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The Rise of a Looting Class

Pablo’z Club & VIP Lounge is the place where the “big spenders in Zimbabwe meet”. It is one of Harare’s upmarket nightclubs located at Sam Levy Village in the elite surburb of Borrowdale. The most fascinating thing though are the luxurious vehicles that one finds in the parking lot, especially on Friday nights. Aston Martin, Rolls Royce and Lamborghini are some of the few brands that you might come across – not forgetting the SUVs and convertible BMWs. For a first-time visitor, it would appear as if you are not in Harare, bearing in mind the poor state of the infrastructure. Judging from deaths related to road accidents, Zimbabwean roads have become deadlier than HIV given the pot-holes and lack of street lighting. The infrastructure back-log is massive as a significant position of state resources are channelled towards recurrent expenditure (civil servant salaries). You will have to be good at skirting around potholes so as to maintain your Aston Martin in good working order! In a small country like Zimbabwe, with a USD26.0bn economy and c15.0million population, it is not difficult to infer who the owners of these luxurious cars are. It is definitely not the poor, middle or even high-income class. It is a new breed of ultra-rich individuals that are really good at wasting money and Piggy has classified them as “the Looting Class”

According to Transparency International, corruption, bribery, theft, tax evasion and other illicit financial flows cost developing countries USD1.26 trillion per year. This is roughly the combined size of the economies of Switzerland, South Africa and Belgium. The Transparency International Corruption Perceptions Index scores 180 countries on their degree of corruption – 100 is the cleanest possible, and 0 indicates endemic corruption.

Corruption Perception Index, 2019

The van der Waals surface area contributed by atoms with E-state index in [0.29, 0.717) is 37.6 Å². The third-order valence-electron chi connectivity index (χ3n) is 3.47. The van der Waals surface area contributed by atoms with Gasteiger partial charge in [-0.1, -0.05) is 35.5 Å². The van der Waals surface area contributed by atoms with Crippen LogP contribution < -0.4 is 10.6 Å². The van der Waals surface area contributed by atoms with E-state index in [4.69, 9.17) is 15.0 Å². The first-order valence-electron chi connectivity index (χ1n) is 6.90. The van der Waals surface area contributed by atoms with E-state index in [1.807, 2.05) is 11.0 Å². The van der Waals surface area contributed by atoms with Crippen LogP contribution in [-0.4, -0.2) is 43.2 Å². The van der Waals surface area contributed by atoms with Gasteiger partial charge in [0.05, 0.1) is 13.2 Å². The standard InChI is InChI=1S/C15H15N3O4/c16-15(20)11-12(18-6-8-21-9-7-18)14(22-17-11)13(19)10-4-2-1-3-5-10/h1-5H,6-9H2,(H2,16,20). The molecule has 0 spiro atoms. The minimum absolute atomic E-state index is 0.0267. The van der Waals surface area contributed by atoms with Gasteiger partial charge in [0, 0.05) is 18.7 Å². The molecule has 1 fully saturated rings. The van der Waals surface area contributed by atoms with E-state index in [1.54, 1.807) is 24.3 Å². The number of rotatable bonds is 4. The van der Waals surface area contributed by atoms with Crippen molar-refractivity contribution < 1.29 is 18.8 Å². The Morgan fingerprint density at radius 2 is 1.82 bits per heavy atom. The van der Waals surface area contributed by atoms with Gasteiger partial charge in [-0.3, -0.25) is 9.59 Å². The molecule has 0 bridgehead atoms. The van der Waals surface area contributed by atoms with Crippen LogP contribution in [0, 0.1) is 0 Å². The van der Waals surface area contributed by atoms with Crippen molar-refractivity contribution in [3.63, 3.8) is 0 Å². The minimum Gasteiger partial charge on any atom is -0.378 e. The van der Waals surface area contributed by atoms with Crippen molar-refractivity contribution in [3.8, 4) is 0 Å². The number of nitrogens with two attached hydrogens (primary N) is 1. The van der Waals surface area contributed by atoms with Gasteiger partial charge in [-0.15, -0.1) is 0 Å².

Source: Transparency International

One does not have to do much research to find out that corruption is the number one cause of economic decay in Zimbabwe.  The stories are well-documented. Talk of the Wicknell Chivayo and Zimbabwe Power Company (ZPC) saga, criminal abuse of office charges against Former Labour Minister Priscilla Mupfumira over the alleged siphoning of USD95.0m from NSSA, nearly $3.0bn that is unaccounted for under Command Agriculture and involving Sakunda Holdings as well as clandestine activities by executives at the Zimbabwe National Roads Administration (ZINARA). The list of such corruption cases goes on and on but what is disturbing is that most of the culprits are either politicians or linked to politically-exposed persons. It appears that public service offices are being used to advance personal business interests. Put plainly, corruption has become endemic in Zimbabwe.

For a long time now, Piggy has wondered why the Zimbabwe Stock Exchange (ZSE) market capitalisation has remained below the historic averages of cUSD3.8bn. Stocks are looking cheap but most foreign investors will not touch Zim equities. Why? It is not just a case of multiples (PERs or MC/GDP), soft issues matter too! According to the Transparency International, the best performing region in terms of fighting corruption is Western Europe while the worst performing regions are Sub-Saharan Africa (average score 32), Eastern Europe and Central Asia. Zimbabwe-with a score of 24 (158 out of 180)-is below the Sub Saharan Africa average score of 32 which signifies a need for anti-corruption policies.  Zimbabwe needs to do all the things to attract foreign and regional partners. There is need to map out a visible commitment to anti-corruption as well as go an extra step to ensure implementation. Investors will need to see more of the “anti-corruption whip and crack down” on chronic corruption that has dogged economic activity for decades before committing long-term capital. Piggy considers soft issues such as corporate governance and the quality of management teams when picking stocks. Piggy likes companies that have strong corporate governance standards. In most cases, foreign strategic shareholders have strong influence in terms of upholding best practices. This includes counters such as Afdis (Distell), Delta (ABInbev), Old Mutual Zimbabwe (Old Mutual Limited), SeedCo and SeedCo International (Limagrain) and NMBZ (Arise). In the same vein, Piggy has a negative tone on listed companies that are linked to politicians or the Government of Zimbabwe. Again, one does not have to do much research to identify them.

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